Battery life is terribly short. I have used all kind of battery saving tricks, such as using wlan/wifi whenever possible (thus, Eduroam), checking the e-mail only once every hour, etc. etc. But you still need to charge the phone daily, or every second day if you power off the phone during nights. This is quite a hassle.

Also, the phone has crashed almost daily. One day I got two crashes. My reason for switching to the E7 from the old E90 was that the E90 had one or two crashes weekly, resulting in missed meetings and phone calls.

But here I am with a new phone which has these issues almost daily. And the crashes result in settings being randomly reset. For example, I have re-set my home screens a couple of times, and made small fixes to the settings half a dozen times when they have been changed in the crashes.

And then there is the problem of the user interface differing from one app to another. When you think you have learned to use the phone instinctively, there appears a new app or setting, which is at first completely unfamiliar. You wonder, once again, how this is supposed to work.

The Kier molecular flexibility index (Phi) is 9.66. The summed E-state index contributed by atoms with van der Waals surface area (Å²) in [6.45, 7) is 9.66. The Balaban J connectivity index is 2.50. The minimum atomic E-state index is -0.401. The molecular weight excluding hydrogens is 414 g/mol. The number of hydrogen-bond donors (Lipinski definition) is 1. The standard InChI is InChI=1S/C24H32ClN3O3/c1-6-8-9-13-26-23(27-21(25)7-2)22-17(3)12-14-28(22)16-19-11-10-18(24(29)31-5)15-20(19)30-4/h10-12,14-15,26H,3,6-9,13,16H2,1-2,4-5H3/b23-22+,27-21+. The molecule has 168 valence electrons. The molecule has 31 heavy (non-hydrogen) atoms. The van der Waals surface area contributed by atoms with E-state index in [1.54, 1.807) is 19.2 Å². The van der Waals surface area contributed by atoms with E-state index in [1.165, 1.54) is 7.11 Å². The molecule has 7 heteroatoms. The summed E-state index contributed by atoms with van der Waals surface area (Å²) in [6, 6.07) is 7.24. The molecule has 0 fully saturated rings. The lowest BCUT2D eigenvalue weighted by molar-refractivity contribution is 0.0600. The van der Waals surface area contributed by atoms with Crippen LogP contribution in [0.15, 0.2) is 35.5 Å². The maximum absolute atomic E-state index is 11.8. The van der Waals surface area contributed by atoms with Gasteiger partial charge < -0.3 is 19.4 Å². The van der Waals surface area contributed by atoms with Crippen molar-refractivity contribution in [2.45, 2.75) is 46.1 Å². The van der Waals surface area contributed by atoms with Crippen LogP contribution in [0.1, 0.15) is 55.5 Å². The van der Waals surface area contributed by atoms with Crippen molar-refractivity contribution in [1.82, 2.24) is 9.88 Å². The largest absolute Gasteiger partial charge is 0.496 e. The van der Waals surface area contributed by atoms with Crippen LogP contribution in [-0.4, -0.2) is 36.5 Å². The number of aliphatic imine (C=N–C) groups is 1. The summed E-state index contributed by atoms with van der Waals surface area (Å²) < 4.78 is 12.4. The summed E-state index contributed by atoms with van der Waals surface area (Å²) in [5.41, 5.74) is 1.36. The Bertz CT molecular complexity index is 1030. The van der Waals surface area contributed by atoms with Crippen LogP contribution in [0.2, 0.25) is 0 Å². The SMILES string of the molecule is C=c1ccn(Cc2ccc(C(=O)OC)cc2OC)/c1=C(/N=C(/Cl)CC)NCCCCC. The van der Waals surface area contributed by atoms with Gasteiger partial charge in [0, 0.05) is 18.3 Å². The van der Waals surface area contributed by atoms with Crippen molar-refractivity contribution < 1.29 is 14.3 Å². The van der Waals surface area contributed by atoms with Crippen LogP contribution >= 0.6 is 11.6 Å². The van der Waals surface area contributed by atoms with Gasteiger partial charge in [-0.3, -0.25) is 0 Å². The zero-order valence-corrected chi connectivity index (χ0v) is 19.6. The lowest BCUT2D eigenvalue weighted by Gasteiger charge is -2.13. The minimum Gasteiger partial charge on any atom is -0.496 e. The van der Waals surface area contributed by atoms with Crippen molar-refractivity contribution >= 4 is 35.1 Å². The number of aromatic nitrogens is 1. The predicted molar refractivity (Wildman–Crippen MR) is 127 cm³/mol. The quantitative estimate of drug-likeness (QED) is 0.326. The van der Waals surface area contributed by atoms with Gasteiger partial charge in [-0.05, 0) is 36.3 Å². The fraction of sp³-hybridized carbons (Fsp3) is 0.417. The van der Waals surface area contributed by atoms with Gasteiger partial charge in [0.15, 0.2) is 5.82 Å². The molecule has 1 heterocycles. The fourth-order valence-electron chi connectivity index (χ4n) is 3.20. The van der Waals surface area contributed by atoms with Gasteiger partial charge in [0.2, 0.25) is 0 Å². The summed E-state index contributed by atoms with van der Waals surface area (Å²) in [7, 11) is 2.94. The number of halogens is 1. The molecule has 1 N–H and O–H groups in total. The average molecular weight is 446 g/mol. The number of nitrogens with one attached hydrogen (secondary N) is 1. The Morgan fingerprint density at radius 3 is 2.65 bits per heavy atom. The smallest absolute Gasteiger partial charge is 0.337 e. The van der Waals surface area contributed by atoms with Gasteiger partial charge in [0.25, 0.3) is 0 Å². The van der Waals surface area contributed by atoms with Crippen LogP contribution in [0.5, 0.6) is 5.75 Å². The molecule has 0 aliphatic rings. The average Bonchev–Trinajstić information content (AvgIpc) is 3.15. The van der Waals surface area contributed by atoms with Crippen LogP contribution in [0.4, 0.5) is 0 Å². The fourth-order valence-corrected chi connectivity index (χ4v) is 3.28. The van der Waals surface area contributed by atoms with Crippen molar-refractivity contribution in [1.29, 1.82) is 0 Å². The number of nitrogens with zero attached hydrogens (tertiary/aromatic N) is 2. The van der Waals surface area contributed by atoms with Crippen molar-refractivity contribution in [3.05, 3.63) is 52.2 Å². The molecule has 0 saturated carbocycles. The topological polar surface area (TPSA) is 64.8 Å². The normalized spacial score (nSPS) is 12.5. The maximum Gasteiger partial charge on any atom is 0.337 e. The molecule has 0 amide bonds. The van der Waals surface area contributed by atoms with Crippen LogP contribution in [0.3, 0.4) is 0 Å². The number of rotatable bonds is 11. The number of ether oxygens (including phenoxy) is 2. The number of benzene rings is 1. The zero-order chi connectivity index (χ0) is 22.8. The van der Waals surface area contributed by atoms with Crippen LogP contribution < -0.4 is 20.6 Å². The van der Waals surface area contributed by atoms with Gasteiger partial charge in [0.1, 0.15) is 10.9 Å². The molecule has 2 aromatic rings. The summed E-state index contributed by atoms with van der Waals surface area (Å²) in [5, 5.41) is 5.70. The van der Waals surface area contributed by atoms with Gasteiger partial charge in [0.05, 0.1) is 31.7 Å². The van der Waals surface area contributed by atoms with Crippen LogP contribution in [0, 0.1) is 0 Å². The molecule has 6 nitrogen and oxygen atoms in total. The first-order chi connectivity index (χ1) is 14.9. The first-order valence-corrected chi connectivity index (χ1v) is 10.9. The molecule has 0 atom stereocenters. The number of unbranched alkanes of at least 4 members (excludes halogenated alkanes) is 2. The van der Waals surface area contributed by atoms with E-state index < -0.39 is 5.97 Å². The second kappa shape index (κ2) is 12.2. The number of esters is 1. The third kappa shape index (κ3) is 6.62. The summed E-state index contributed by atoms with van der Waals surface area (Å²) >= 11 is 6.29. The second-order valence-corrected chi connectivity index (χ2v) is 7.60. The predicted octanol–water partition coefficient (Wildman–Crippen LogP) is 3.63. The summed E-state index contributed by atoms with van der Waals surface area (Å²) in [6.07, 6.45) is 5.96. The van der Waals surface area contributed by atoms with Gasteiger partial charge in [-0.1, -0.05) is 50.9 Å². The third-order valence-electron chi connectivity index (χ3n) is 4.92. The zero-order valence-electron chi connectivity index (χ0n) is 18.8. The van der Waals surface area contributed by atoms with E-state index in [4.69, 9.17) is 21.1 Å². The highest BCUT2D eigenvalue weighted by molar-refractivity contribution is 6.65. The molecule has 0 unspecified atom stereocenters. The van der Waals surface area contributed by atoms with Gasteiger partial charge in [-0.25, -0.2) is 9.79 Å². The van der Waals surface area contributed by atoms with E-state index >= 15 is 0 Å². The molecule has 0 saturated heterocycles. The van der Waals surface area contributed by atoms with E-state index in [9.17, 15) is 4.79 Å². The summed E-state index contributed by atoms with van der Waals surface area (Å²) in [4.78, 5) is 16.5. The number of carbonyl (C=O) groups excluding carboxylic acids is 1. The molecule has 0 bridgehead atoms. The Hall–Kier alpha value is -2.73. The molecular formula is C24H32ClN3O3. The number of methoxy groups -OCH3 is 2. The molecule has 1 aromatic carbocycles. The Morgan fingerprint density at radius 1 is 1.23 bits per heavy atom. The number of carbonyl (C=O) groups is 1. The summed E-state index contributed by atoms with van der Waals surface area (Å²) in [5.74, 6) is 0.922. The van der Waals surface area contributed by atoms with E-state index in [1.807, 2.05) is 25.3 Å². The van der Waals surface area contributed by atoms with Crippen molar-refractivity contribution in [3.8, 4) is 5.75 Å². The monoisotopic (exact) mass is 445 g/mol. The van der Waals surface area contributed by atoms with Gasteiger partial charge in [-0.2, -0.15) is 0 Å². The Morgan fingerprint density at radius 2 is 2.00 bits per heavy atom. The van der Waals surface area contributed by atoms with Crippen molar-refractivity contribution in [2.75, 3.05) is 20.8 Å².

It is as if each of the Nokia engineering teams had got a different set of instructions, for example because the originals have been translated first into Chinese, then into English/German/Japanese/... - resulting in complete confusion how things should work in the software.

So, as a summary: the Nokia E7 is a phone which you do like, but you also hate it. However, it could have been a really good phone.

Of course there are some issues with the design and hardware which can't be fixed. But I'm hoping that there will be a software update WHICH WILL FIX ALL THE SOFTWARE ISSUES. But will there be anything like that when Symbian is no longer a smartphone technology which Nokia is committed to?